Japanese master Hirokazu Kore-eda finds a compelling, thoughtful groove in this procedural
THE THIRD MURDER (Hirokazu Kore-eda). 124 minutes. Subtitled. Opens Friday (July 20). See listing. Rating: NNN
Hirokazu Kore-eda is known for his compassionate character studies – movies like After Life, Nobody Knows, Still Walking, Like Father, Like Son, Our Little Sister and the recent After The Storm. His newest film, Shoplifters, just won the Palme d’Or at Cannes. It’s about a family that takes in a young child. It’s in his wheelhouse.
This makes The Third Murder, which played TIFF last fall and screened at the Toronto Japanese Film Festival just last month, something of an outlier. Kore-eda is still operating in a minor key, telling his story through the accrual of small details and observations… but this is a courtroom drama, where those details could mean the difference between life or death.
Masaharu Fukuyama plays the jaded defense attorney Shigemori, a man more interested in strategy than morality. (Kore-eda is fully aware that this is the default position for such a character in cinema.) But his ability to navigate the letter of the law, if not its spirit, is challenged by his latest client, Misumi (Kôji Yashuko), a factory worker who may not be telling the whole truth about a killing to which he’s already confessed.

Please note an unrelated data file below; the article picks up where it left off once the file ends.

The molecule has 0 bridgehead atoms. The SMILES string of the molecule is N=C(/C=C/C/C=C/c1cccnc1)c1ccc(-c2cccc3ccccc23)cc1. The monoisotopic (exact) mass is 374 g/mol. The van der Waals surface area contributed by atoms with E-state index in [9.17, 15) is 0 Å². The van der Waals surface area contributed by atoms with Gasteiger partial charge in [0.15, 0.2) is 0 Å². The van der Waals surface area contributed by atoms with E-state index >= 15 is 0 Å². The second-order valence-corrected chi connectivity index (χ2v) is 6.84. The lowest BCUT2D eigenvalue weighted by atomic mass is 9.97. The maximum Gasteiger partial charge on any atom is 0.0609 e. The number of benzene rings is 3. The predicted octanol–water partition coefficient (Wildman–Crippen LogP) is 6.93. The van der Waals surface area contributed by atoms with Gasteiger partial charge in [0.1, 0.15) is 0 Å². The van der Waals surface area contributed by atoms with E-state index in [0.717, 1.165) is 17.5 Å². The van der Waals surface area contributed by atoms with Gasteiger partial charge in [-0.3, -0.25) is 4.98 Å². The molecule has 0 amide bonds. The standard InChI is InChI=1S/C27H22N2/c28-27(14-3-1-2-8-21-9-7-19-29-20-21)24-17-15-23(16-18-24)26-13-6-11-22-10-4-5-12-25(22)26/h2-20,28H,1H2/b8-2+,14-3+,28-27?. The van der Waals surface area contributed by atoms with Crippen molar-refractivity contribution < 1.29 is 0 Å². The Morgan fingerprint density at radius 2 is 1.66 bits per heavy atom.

Misumi’s story keeps changing the details grow harder and harder to pin down. What looked like an open-and-shut case – especially since the man had already served a prison sentence for double murder – feels increasingly unstable. Shigemori does not take this well at all, and tries to help his client clarify the details in a series of prison interviews that only serve to muddy the waters further.
The grim milieu of the procedural is new territory for Kore-eda, and in its early scenes The Third Murder feels like a riff on the genre work of his contemporary Kiyoshi Kurosawa. (Yashuko played a police detective investigating a series of inexplicable murders in Kurosawa’s masterful thriller Cure, which helps make the connection.)
But eventually Kore-eda makes the project his own, working in his usual concerns of disconnected families and Japan’s rigid social structures – and if the film’s analytical chill disappoints fans expecting the warmth of his recent features, I would just humbly point out that “different” doesn’t have to mean “bad.”
As Shigemori becomes obsessed with exploring alternate theories, The Third Murder finds a compelling, cerebral groove. It doesn’t leave one with the warm, lingering glow of Kore-eda’s best movies, but you can feel him stretching creatively, trying out a new approach just to see where it might lead.
It’s an experimental impulse worth encouraging.
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